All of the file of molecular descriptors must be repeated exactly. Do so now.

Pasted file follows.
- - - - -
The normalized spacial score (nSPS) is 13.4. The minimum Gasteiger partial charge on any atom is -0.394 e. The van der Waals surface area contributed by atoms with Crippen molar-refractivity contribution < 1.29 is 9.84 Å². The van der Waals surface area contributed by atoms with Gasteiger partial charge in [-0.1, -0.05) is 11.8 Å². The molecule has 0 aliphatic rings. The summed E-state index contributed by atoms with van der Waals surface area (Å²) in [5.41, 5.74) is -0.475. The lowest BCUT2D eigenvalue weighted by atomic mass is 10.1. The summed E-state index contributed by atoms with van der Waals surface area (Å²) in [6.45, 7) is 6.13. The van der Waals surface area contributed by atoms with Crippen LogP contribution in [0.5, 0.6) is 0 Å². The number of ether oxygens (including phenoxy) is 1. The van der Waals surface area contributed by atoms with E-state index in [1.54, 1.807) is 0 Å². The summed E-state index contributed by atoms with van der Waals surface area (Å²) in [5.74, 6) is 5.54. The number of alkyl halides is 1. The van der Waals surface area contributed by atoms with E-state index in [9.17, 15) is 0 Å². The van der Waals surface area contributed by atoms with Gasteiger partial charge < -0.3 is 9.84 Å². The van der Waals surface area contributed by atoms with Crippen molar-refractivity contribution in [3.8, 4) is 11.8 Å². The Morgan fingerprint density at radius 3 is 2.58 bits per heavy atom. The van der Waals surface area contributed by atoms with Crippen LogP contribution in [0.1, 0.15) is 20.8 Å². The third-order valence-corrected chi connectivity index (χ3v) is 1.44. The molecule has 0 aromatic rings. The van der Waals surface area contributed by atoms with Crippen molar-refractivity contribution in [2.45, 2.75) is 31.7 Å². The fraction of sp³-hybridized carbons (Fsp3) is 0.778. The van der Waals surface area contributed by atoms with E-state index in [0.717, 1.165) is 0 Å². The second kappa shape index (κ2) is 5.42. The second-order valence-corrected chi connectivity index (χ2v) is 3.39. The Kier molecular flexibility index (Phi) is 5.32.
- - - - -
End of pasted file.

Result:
The normalized spacial score (nSPS) is 13.4. The minimum Gasteiger partial charge on any atom is -0.394 e. The van der Waals surface area contributed by atoms with Crippen molar-refractivity contribution < 1.29 is 9.84 Å². The van der Waals surface area contributed by atoms with Gasteiger partial charge in [-0.1, -0.05) is 11.8 Å². The molecule has 0 aliphatic rings. The summed E-state index contributed by atoms with van der Waals surface area (Å²) in [5.41, 5.74) is -0.475. The lowest BCUT2D eigenvalue weighted by atomic mass is 10.1. The summed E-state index contributed by atoms with van der Waals surface area (Å²) in [6.45, 7) is 6.13. The van der Waals surface area contributed by atoms with Crippen LogP contribution in [0.5, 0.6) is 0 Å². The number of ether oxygens (including phenoxy) is 1. The van der Waals surface area contributed by atoms with E-state index in [1.54, 1.807) is 0 Å². The summed E-state index contributed by atoms with van der Waals surface area (Å²) in [5.74, 6) is 5.54. The number of alkyl halides is 1. The van der Waals surface area contributed by atoms with E-state index in [9.17, 15) is 0 Å². The van der Waals surface area contributed by atoms with Gasteiger partial charge < -0.3 is 9.84 Å². The van der Waals surface area contributed by atoms with Crippen molar-refractivity contribution in [3.8, 4) is 11.8 Å². The Morgan fingerprint density at radius 3 is 2.58 bits per heavy atom. The van der Waals surface area contributed by atoms with Crippen LogP contribution in [0.1, 0.15) is 20.8 Å². The third-order valence-corrected chi connectivity index (χ3v) is 1.44. The molecule has 0 aromatic rings. The van der Waals surface area contributed by atoms with Crippen molar-refractivity contribution in [2.45, 2.75) is 31.7 Å². The fraction of sp³-hybridized carbons (Fsp3) is 0.778. The van der Waals surface area contributed by atoms with E-state index in [0.717, 1.165) is 0 Å². The second kappa shape index (κ2) is 5.42. The second-order valence-corrected chi connectivity index (χ2v) is 3.39. The Kier molecular flexibility index (Phi) is 5.32.